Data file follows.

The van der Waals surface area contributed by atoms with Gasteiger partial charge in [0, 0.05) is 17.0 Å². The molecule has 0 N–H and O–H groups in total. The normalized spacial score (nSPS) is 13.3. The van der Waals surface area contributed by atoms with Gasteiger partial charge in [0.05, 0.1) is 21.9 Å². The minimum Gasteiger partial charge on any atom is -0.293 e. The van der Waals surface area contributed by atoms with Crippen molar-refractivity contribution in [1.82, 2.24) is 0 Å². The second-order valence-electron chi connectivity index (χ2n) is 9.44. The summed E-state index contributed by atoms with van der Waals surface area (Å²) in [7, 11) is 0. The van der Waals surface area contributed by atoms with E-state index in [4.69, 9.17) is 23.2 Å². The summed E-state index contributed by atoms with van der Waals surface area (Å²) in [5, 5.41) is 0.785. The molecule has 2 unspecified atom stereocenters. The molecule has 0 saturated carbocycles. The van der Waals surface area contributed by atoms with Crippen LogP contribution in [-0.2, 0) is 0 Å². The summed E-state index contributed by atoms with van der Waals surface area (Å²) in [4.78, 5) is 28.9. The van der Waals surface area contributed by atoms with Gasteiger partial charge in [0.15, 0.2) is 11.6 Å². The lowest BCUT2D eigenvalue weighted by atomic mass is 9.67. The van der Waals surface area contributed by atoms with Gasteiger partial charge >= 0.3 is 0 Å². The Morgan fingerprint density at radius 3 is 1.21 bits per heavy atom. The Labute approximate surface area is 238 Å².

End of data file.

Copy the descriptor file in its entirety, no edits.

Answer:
The van der Waals surface area contributed by atoms with Gasteiger partial charge in [0, 0.05) is 17.0 Å². The molecule has 0 N–H and O–H groups in total. The normalized spacial score (nSPS) is 13.3. The van der Waals surface area contributed by atoms with Gasteiger partial charge in [0.05, 0.1) is 21.9 Å². The minimum Gasteiger partial charge on any atom is -0.293 e. The van der Waals surface area contributed by atoms with Crippen molar-refractivity contribution in [1.82, 2.24) is 0 Å². The second-order valence-electron chi connectivity index (χ2n) is 9.44. The summed E-state index contributed by atoms with van der Waals surface area (Å²) in [7, 11) is 0. The van der Waals surface area contributed by atoms with E-state index in [4.69, 9.17) is 23.2 Å². The summed E-state index contributed by atoms with van der Waals surface area (Å²) in [5, 5.41) is 0.785. The molecule has 2 unspecified atom stereocenters. The molecule has 0 saturated carbocycles. The van der Waals surface area contributed by atoms with Crippen LogP contribution in [-0.2, 0) is 0 Å². The summed E-state index contributed by atoms with van der Waals surface area (Å²) in [4.78, 5) is 28.9. The van der Waals surface area contributed by atoms with Gasteiger partial charge in [0.15, 0.2) is 11.6 Å². The lowest BCUT2D eigenvalue weighted by atomic mass is 9.67. The van der Waals surface area contributed by atoms with Gasteiger partial charge >= 0.3 is 0 Å². The Morgan fingerprint density at radius 3 is 1.21 bits per heavy atom. The Labute approximate surface area is 238 Å².